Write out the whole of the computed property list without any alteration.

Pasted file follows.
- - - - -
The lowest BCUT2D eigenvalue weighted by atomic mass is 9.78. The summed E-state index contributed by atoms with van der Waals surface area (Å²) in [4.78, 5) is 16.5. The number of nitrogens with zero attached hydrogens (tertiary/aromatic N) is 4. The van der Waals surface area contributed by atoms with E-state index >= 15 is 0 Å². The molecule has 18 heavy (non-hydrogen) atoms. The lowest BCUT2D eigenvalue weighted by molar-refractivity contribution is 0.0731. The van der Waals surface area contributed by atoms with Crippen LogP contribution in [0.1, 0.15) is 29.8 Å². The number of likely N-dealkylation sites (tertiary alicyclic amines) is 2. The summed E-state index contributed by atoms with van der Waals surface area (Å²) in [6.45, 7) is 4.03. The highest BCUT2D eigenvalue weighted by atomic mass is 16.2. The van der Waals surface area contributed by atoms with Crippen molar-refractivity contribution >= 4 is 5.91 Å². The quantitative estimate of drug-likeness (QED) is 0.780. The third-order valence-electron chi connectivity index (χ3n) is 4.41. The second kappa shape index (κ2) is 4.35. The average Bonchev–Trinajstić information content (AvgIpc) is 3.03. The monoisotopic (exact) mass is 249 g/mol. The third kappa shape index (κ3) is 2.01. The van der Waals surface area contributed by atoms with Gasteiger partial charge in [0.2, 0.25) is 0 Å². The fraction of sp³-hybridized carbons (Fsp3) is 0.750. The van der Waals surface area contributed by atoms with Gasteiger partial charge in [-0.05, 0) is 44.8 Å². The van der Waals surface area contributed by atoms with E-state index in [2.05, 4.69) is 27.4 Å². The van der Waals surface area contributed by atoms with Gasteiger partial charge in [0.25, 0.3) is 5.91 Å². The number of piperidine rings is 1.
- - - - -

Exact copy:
The lowest BCUT2D eigenvalue weighted by atomic mass is 9.78. The summed E-state index contributed by atoms with van der Waals surface area (Å²) in [4.78, 5) is 16.5. The number of nitrogens with zero attached hydrogens (tertiary/aromatic N) is 4. The van der Waals surface area contributed by atoms with E-state index >= 15 is 0 Å². The molecule has 18 heavy (non-hydrogen) atoms. The lowest BCUT2D eigenvalue weighted by molar-refractivity contribution is 0.0731. The van der Waals surface area contributed by atoms with Crippen LogP contribution in [0.1, 0.15) is 29.8 Å². The number of likely N-dealkylation sites (tertiary alicyclic amines) is 2. The summed E-state index contributed by atoms with van der Waals surface area (Å²) in [6.45, 7) is 4.03. The highest BCUT2D eigenvalue weighted by atomic mass is 16.2. The van der Waals surface area contributed by atoms with Crippen molar-refractivity contribution >= 4 is 5.91 Å². The quantitative estimate of drug-likeness (QED) is 0.780. The third-order valence-electron chi connectivity index (χ3n) is 4.41. The second kappa shape index (κ2) is 4.35. The average Bonchev–Trinajstić information content (AvgIpc) is 3.03. The monoisotopic (exact) mass is 249 g/mol. The third kappa shape index (κ3) is 2.01. The van der Waals surface area contributed by atoms with Gasteiger partial charge in [0.2, 0.25) is 0 Å². The fraction of sp³-hybridized carbons (Fsp3) is 0.750. The van der Waals surface area contributed by atoms with Gasteiger partial charge in [-0.05, 0) is 44.8 Å². The van der Waals surface area contributed by atoms with E-state index in [2.05, 4.69) is 27.4 Å². The van der Waals surface area contributed by atoms with Gasteiger partial charge in [0.25, 0.3) is 5.91 Å². The number of piperidine rings is 1.